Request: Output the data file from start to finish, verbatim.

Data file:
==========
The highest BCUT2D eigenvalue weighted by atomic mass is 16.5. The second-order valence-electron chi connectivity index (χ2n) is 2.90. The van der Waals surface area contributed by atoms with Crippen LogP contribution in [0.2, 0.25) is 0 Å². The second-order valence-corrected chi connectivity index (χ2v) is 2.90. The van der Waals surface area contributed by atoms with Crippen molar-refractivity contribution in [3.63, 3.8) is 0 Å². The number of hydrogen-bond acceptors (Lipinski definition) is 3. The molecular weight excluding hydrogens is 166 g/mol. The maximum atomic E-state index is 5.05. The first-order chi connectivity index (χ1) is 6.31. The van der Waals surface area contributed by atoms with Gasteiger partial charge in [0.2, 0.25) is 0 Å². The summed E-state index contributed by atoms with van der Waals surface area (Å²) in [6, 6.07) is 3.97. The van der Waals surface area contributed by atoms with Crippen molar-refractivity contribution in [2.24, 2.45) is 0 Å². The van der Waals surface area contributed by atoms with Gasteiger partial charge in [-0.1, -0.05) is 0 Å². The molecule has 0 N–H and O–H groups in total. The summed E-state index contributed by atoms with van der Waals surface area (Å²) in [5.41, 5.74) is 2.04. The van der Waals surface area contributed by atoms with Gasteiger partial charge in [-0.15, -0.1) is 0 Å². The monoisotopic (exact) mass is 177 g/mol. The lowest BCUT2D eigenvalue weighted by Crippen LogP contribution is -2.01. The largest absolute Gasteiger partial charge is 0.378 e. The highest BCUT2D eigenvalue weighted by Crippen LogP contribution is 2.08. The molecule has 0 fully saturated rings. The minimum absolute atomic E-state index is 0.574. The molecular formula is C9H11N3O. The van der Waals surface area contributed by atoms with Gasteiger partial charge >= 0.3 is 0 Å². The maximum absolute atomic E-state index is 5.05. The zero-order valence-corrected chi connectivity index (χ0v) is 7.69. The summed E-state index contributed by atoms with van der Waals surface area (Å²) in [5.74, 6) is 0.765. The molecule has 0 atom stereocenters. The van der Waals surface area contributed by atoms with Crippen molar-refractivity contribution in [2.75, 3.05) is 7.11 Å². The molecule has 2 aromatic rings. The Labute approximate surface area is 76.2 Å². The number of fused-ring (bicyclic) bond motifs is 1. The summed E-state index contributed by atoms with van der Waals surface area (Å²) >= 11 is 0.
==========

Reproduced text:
The highest BCUT2D eigenvalue weighted by atomic mass is 16.5. The second-order valence-electron chi connectivity index (χ2n) is 2.90. The van der Waals surface area contributed by atoms with Crippen LogP contribution in [0.2, 0.25) is 0 Å². The second-order valence-corrected chi connectivity index (χ2v) is 2.90. The van der Waals surface area contributed by atoms with Crippen molar-refractivity contribution in [3.63, 3.8) is 0 Å². The number of hydrogen-bond acceptors (Lipinski definition) is 3. The molecular weight excluding hydrogens is 166 g/mol. The maximum atomic E-state index is 5.05. The first-order chi connectivity index (χ1) is 6.31. The van der Waals surface area contributed by atoms with Gasteiger partial charge in [0.2, 0.25) is 0 Å². The summed E-state index contributed by atoms with van der Waals surface area (Å²) in [6, 6.07) is 3.97. The van der Waals surface area contributed by atoms with Crippen molar-refractivity contribution in [2.24, 2.45) is 0 Å². The van der Waals surface area contributed by atoms with Gasteiger partial charge in [-0.1, -0.05) is 0 Å². The molecule has 0 N–H and O–H groups in total. The summed E-state index contributed by atoms with van der Waals surface area (Å²) in [5.41, 5.74) is 2.04. The van der Waals surface area contributed by atoms with Gasteiger partial charge in [-0.15, -0.1) is 0 Å². The monoisotopic (exact) mass is 177 g/mol. The lowest BCUT2D eigenvalue weighted by Crippen LogP contribution is -2.01. The largest absolute Gasteiger partial charge is 0.378 e. The highest BCUT2D eigenvalue weighted by Crippen LogP contribution is 2.08. The molecule has 0 fully saturated rings. The minimum absolute atomic E-state index is 0.574. The molecular formula is C9H11N3O. The van der Waals surface area contributed by atoms with Gasteiger partial charge >= 0.3 is 0 Å². The maximum absolute atomic E-state index is 5.05. The zero-order valence-corrected chi connectivity index (χ0v) is 7.69. The summed E-state index contributed by atoms with van der Waals surface area (Å²) in [5.74, 6) is 0.765. The molecule has 0 atom stereocenters. The van der Waals surface area contributed by atoms with Crippen molar-refractivity contribution in [2.75, 3.05) is 7.11 Å². The molecule has 2 aromatic rings. The Labute approximate surface area is 76.2 Å². The number of fused-ring (bicyclic) bond motifs is 1. The summed E-state index contributed by atoms with van der Waals surface area (Å²) >= 11 is 0.